Umbilical hernia under local anesthesia: tips and tricks

O. Detry

Moderator(s): Willem Akkersdijk (Harderwijk, The Netherlands) & Ulrich Dietz (Würzburg, Germany)

14:15 - 14:30h at Jurriaanse Zaal

Categories: Session 3. ‘Breaking news’ about groin and umbilical hernia

Parallel session: Session 3. ‘Breaking news’ about groin and umbilical hernia

Despite many studies confirming the feasibility and the interest of local anaesthesia for umbilical repair, its use is not generalized amongst the abdominal surgeons. The advantages of local anaesthesia are indeed clear, including reduced costs, reduced hospital stay and reduced post operative pain. The success of the procedure depends on the skills and the motivation of the surgeon, of the nursing teams, and of the patient him/herself. The Mayo repair is ideally performed under local anaesthesia, but should be proposed to patients suffering from limited umbilical hernia with small defects. Prosthetic repairs might also be proposed under local anaesthesia, but large defects with rectus diastasis might require a full Rives/Stoppa repair in which local anaesthesia could not be sufficient. In obese patients, laparoscopic repair might be beneficial despite higher cost and longer hospital stay.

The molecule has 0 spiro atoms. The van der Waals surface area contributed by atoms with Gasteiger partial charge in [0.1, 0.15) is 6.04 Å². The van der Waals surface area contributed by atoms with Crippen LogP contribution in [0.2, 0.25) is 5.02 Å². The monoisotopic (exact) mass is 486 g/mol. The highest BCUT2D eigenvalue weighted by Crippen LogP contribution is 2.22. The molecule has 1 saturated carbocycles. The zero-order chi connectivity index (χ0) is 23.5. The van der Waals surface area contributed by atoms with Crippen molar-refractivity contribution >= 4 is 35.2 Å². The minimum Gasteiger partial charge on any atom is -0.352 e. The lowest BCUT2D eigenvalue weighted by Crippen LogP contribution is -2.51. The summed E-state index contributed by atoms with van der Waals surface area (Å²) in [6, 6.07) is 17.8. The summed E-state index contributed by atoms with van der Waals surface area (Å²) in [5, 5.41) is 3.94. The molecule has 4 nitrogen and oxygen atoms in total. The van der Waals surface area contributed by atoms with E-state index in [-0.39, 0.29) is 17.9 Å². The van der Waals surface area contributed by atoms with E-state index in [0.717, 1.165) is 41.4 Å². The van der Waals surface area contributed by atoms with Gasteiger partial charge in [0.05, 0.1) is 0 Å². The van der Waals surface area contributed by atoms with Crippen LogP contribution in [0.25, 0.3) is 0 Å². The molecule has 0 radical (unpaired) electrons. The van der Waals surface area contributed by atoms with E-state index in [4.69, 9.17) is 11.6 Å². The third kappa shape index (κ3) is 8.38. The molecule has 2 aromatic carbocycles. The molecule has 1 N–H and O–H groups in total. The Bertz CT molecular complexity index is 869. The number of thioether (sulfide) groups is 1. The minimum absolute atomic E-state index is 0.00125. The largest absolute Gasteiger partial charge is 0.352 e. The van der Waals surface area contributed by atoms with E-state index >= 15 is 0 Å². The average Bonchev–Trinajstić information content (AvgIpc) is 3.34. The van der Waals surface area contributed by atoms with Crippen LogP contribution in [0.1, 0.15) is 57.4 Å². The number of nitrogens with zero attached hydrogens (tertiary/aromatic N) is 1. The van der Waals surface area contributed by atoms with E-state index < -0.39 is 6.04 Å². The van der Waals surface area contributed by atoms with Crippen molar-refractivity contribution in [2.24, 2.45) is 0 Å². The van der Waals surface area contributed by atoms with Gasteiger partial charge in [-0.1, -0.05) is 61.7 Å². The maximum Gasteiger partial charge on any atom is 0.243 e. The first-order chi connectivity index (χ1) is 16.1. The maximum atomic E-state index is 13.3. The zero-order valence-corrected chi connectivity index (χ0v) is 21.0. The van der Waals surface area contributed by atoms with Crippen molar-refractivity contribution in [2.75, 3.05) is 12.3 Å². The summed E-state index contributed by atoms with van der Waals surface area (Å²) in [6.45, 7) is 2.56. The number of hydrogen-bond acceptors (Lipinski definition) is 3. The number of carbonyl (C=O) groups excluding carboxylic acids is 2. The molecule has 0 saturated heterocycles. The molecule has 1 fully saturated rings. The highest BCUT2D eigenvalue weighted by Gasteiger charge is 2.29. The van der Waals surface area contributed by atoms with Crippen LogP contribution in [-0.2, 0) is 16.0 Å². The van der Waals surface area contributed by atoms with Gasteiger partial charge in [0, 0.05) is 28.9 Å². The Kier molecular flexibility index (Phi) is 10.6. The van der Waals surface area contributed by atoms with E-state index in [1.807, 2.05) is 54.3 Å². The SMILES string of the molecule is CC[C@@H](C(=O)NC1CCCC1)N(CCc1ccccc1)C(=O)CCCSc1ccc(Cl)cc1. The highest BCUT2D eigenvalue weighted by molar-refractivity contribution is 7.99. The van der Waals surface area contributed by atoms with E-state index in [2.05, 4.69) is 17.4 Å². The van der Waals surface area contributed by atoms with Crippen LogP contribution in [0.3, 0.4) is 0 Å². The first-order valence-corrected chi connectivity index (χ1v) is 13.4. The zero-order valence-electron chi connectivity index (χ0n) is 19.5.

Practically local anaesthesia requires some patience and quiet in the operative room. Operators should be aware that the action of local anaesthesia is delayed after injection. Local anaesthetics should be buffered and at body temperature at time of injection. Local anaesthetics containing Adrenalin allow longer pain control, with limitation of bleeding and less toxicity. Large and brutal movements should be avoided. Ligature and section of parts of greater omentum are feasible under local anaesthesia without patient discomfort. Tension free repair should be favoured, and during Mayo repair, the only painful part of the repair is often the closure of the defect with the different stiches.
The surgical and anaesthetic techniques for umbilical hernia repair should be tailored to the specific characteristics of the umbilical hernia and of the patient. There is no method of choice that might fit for every patient.

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